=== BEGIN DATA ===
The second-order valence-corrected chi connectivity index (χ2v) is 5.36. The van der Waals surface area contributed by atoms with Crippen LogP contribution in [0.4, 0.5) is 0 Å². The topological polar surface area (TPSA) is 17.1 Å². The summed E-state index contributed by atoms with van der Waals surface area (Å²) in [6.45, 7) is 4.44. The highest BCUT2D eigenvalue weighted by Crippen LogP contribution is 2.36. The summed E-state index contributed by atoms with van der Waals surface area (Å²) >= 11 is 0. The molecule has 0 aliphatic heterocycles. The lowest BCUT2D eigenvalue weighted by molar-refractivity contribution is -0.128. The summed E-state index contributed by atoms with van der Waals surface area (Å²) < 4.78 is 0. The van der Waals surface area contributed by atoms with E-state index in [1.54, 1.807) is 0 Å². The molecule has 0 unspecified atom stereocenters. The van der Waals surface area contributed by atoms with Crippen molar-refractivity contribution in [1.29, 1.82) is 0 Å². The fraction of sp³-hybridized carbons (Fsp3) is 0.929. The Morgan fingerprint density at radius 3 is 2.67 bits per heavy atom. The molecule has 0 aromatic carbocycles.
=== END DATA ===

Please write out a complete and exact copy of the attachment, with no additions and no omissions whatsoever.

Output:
The second-order valence-corrected chi connectivity index (χ2v) is 5.36. The van der Waals surface area contributed by atoms with Crippen LogP contribution in [0.4, 0.5) is 0 Å². The topological polar surface area (TPSA) is 17.1 Å². The summed E-state index contributed by atoms with van der Waals surface area (Å²) in [6.45, 7) is 4.44. The highest BCUT2D eigenvalue weighted by Crippen LogP contribution is 2.36. The summed E-state index contributed by atoms with van der Waals surface area (Å²) >= 11 is 0. The molecule has 0 aliphatic heterocycles. The lowest BCUT2D eigenvalue weighted by molar-refractivity contribution is -0.128. The summed E-state index contributed by atoms with van der Waals surface area (Å²) < 4.78 is 0. The van der Waals surface area contributed by atoms with E-state index in [1.54, 1.807) is 0 Å². The molecule has 0 unspecified atom stereocenters. The van der Waals surface area contributed by atoms with Crippen molar-refractivity contribution in [1.29, 1.82) is 0 Å². The fraction of sp³-hybridized carbons (Fsp3) is 0.929. The Morgan fingerprint density at radius 3 is 2.67 bits per heavy atom. The molecule has 0 aromatic carbocycles.